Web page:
That's what happened to Galen, I think. We got into this thing together, and 6 months down the road it was obvious to him that he hated it, and that it wasn't going to make him enough money to make him feel he was getting ahead.
I remember being very prepared to grit my teeth and get through to the other side. We talked about selling it after a few years, and so I proceeded to really "get into it", seeing an endpoint in sight, and just willing to put my head down and plod toward the goal.
I think Galen resented how much I appeared to be enjoying the work. I think he thought I was more "cut out for the work" than he was. It was menial to him, although now he's not proud of that, but that's the way it was (and he's changed). I wasn't more cut out for it - I was just more cut out for making the best of the disillusionment of it. I've had more practice at reaching for a rose and grabbing a thorn than he has. (One irony is that, after our divorce, Galen actually went to work for me, and remained working for me as my produce manager for almost two years.)
But it's true - I did enjoy the great things there that emerged to be enjoyed, and it wasn't an act. I got really into food, and what the food chain is all about. I went to Washington DC to lobby for legislation. I used the store to practice a form of practical benevolent neglect that gave the staff a tremendous amount of freedom while still being structured enough to operate as a system that I could recognize whenever I needed to manage it. I screwed up some, and stuck around and through, and fixed a lot of it. It's been a very cool time, in many ways.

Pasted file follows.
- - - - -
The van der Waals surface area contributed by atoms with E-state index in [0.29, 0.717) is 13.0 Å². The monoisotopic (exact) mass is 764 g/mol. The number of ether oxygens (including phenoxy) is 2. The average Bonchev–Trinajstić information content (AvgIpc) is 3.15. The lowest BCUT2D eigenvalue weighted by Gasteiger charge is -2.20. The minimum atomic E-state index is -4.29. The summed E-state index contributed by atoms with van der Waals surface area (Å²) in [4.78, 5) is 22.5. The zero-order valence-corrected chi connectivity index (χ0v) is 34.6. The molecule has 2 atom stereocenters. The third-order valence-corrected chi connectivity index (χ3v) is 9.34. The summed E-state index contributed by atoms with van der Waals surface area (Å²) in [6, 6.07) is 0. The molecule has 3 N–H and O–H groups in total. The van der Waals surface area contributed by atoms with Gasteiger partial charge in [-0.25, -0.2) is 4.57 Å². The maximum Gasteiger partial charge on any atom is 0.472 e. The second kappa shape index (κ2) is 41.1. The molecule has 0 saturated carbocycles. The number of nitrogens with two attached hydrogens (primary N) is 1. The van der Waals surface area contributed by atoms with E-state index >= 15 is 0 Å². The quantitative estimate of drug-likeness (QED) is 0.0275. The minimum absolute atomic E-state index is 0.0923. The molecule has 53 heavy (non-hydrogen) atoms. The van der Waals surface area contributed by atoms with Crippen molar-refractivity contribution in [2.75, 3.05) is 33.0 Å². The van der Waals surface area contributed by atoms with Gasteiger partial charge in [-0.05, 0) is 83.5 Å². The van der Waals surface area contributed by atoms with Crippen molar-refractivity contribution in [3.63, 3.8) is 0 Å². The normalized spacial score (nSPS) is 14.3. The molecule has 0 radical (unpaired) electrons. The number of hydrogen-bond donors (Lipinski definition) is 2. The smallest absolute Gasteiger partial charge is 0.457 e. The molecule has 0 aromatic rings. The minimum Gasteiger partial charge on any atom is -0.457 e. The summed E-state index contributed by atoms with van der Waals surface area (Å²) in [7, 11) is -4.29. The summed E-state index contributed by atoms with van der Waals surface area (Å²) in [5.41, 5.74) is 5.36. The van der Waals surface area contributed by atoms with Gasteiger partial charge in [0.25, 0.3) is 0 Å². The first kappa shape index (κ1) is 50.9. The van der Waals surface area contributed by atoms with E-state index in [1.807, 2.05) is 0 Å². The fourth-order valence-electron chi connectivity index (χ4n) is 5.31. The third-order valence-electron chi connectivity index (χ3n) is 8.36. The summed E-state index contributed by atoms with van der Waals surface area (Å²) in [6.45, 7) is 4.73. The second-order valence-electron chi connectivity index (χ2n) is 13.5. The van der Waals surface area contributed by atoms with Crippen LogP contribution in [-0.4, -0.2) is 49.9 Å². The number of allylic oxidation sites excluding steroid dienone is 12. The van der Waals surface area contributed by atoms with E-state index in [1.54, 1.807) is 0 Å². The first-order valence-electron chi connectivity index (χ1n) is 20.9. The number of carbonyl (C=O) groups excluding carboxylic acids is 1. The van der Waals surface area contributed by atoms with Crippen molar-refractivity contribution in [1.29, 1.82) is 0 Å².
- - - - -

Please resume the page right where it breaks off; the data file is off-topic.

And all this by way of saying that the right buyer is probably the most important thing that can happen here. The wrong buyer, and everything I've done changes rapidly, and perhaps some of the work, and the potential, is wasted. But with the right buyer - the one for whom this is certainly a passion place - everything I've done becomes so valuable, and a useful tool for them to use.
One of the fellows, Kris, joined me in 1998, out in the blueberry fields. You say you know someone by their dance. I know someone by their work.
Kris was great in the field. He has been one of my best over the 15 years I've hired folk. When we had an opening at the store, I asked him in, and he came. Several months later, his best friend, Daniel, (they're from Oklahoma) came out to join him. I grabbed him, too.
They wanted to farm organically. I encouraged them - pointed them to land, people. Gave them a market when they would get big enough (they sold me a lot of produce this year). Counseled them through partner problems with others. In 2000, when it became obvious that my own work with farming was going to come to a halt, I sold them the greenhouse.
They've continued to be diligent and thoughtful workers. We have a great - I mean, a *great* - relationship. Professional. Honest. Loving. Intelligent. During harvest, I have to give them "boss talks" about focus, divided energy, health. For example, Kris was a vegan, and getting damned anemic around harvest 2 summers ago, so I told him to go buy a quarter of a cow and start eating some meat again (hope you don't find this offensive - some people are really meat-sensitive, though it seems like you wouldn't be - if so, let me know, and I'll spare you my meat commentaries in the future). The next day, he came into the store with a big grin on his face, telling me I was right. Seems like a neighbor had shot a nutria near the river, and they'd roasted it over the fire like true barbarians, and he hadn't felt that good in years.
They rise to the occasion. We get through with harvest, and things get smooth again, like about now. And they have room to consider things like whether or not they (in their late 20's, one has a bad back, the other carpal tunnel) really want to (or can) truck farm for 20 more years; whether or not this lifestyle of dirt-farming on leased land is conducive to baby-rearing and wife-holding; etc.